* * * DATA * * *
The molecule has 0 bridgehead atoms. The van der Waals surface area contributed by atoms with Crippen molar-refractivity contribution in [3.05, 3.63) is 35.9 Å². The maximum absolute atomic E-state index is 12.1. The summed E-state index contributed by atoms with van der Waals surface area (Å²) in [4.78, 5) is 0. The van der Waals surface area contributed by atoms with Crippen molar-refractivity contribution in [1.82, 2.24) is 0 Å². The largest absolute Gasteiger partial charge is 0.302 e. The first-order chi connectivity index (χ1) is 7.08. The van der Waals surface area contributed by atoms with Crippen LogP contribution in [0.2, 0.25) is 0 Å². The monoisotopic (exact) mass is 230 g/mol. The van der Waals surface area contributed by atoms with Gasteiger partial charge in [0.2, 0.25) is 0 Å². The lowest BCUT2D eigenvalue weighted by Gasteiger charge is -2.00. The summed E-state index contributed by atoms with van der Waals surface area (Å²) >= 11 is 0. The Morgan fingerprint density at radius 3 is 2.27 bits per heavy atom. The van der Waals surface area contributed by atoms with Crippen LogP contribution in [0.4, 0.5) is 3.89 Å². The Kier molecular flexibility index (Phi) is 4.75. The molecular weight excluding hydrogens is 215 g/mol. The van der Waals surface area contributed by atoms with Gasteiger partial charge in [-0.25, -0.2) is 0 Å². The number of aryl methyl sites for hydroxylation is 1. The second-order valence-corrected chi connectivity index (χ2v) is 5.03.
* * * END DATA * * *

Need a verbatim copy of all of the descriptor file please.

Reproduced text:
The molecule has 0 bridgehead atoms. The van der Waals surface area contributed by atoms with Crippen molar-refractivity contribution in [3.05, 3.63) is 35.9 Å². The maximum absolute atomic E-state index is 12.1. The summed E-state index contributed by atoms with van der Waals surface area (Å²) in [4.78, 5) is 0. The van der Waals surface area contributed by atoms with Crippen molar-refractivity contribution in [1.82, 2.24) is 0 Å². The largest absolute Gasteiger partial charge is 0.302 e. The first-order chi connectivity index (χ1) is 7.08. The van der Waals surface area contributed by atoms with Crippen LogP contribution in [0.2, 0.25) is 0 Å². The monoisotopic (exact) mass is 230 g/mol. The van der Waals surface area contributed by atoms with Gasteiger partial charge in [0.2, 0.25) is 0 Å². The lowest BCUT2D eigenvalue weighted by Gasteiger charge is -2.00. The summed E-state index contributed by atoms with van der Waals surface area (Å²) >= 11 is 0. The Morgan fingerprint density at radius 3 is 2.27 bits per heavy atom. The van der Waals surface area contributed by atoms with Crippen LogP contribution in [0.4, 0.5) is 3.89 Å². The Kier molecular flexibility index (Phi) is 4.75. The molecular weight excluding hydrogens is 215 g/mol. The van der Waals surface area contributed by atoms with Gasteiger partial charge in [-0.25, -0.2) is 0 Å². The number of aryl methyl sites for hydroxylation is 1. The second-order valence-corrected chi connectivity index (χ2v) is 5.03.